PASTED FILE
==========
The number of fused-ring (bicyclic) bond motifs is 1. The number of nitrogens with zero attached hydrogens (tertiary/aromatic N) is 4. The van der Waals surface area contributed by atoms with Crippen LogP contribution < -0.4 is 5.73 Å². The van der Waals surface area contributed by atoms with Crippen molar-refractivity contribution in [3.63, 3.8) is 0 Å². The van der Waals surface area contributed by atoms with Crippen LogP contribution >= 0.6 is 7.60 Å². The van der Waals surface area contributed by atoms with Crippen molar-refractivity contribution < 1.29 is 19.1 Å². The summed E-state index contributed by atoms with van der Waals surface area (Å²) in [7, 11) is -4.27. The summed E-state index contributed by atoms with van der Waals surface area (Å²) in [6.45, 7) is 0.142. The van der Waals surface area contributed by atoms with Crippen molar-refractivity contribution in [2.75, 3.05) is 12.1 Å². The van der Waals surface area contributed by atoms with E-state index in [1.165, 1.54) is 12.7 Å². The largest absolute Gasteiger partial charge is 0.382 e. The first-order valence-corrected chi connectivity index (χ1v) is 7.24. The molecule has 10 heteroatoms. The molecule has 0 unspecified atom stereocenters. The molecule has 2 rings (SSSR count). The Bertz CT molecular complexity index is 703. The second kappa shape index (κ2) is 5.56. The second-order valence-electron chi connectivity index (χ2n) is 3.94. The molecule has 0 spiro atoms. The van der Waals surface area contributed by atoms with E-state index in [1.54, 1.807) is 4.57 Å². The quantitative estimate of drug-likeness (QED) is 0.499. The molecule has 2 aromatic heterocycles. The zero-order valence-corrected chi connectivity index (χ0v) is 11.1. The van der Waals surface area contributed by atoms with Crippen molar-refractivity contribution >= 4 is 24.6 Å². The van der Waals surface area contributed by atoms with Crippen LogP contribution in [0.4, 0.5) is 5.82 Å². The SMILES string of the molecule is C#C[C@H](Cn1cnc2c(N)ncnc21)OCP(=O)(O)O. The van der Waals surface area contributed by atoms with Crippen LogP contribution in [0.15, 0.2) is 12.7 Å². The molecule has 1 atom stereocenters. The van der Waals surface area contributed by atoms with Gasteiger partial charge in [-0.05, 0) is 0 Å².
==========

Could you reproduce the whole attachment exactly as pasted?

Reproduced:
The number of fused-ring (bicyclic) bond motifs is 1. The number of nitrogens with zero attached hydrogens (tertiary/aromatic N) is 4. The van der Waals surface area contributed by atoms with Crippen LogP contribution < -0.4 is 5.73 Å². The van der Waals surface area contributed by atoms with Crippen molar-refractivity contribution in [3.63, 3.8) is 0 Å². The van der Waals surface area contributed by atoms with Crippen LogP contribution >= 0.6 is 7.60 Å². The van der Waals surface area contributed by atoms with Crippen molar-refractivity contribution < 1.29 is 19.1 Å². The summed E-state index contributed by atoms with van der Waals surface area (Å²) in [7, 11) is -4.27. The summed E-state index contributed by atoms with van der Waals surface area (Å²) in [6.45, 7) is 0.142. The van der Waals surface area contributed by atoms with Crippen molar-refractivity contribution in [2.75, 3.05) is 12.1 Å². The van der Waals surface area contributed by atoms with E-state index in [1.165, 1.54) is 12.7 Å². The largest absolute Gasteiger partial charge is 0.382 e. The first-order valence-corrected chi connectivity index (χ1v) is 7.24. The molecule has 10 heteroatoms. The molecule has 0 unspecified atom stereocenters. The molecule has 2 rings (SSSR count). The Bertz CT molecular complexity index is 703. The second kappa shape index (κ2) is 5.56. The second-order valence-electron chi connectivity index (χ2n) is 3.94. The molecule has 0 spiro atoms. The van der Waals surface area contributed by atoms with E-state index in [1.54, 1.807) is 4.57 Å². The quantitative estimate of drug-likeness (QED) is 0.499. The molecule has 2 aromatic heterocycles. The zero-order valence-corrected chi connectivity index (χ0v) is 11.1. The van der Waals surface area contributed by atoms with Crippen molar-refractivity contribution >= 4 is 24.6 Å². The van der Waals surface area contributed by atoms with Crippen LogP contribution in [0.4, 0.5) is 5.82 Å². The SMILES string of the molecule is C#C[C@H](Cn1cnc2c(N)ncnc21)OCP(=O)(O)O. The van der Waals surface area contributed by atoms with Crippen LogP contribution in [0.15, 0.2) is 12.7 Å². The molecule has 1 atom stereocenters. The van der Waals surface area contributed by atoms with Gasteiger partial charge in [-0.05, 0) is 0 Å².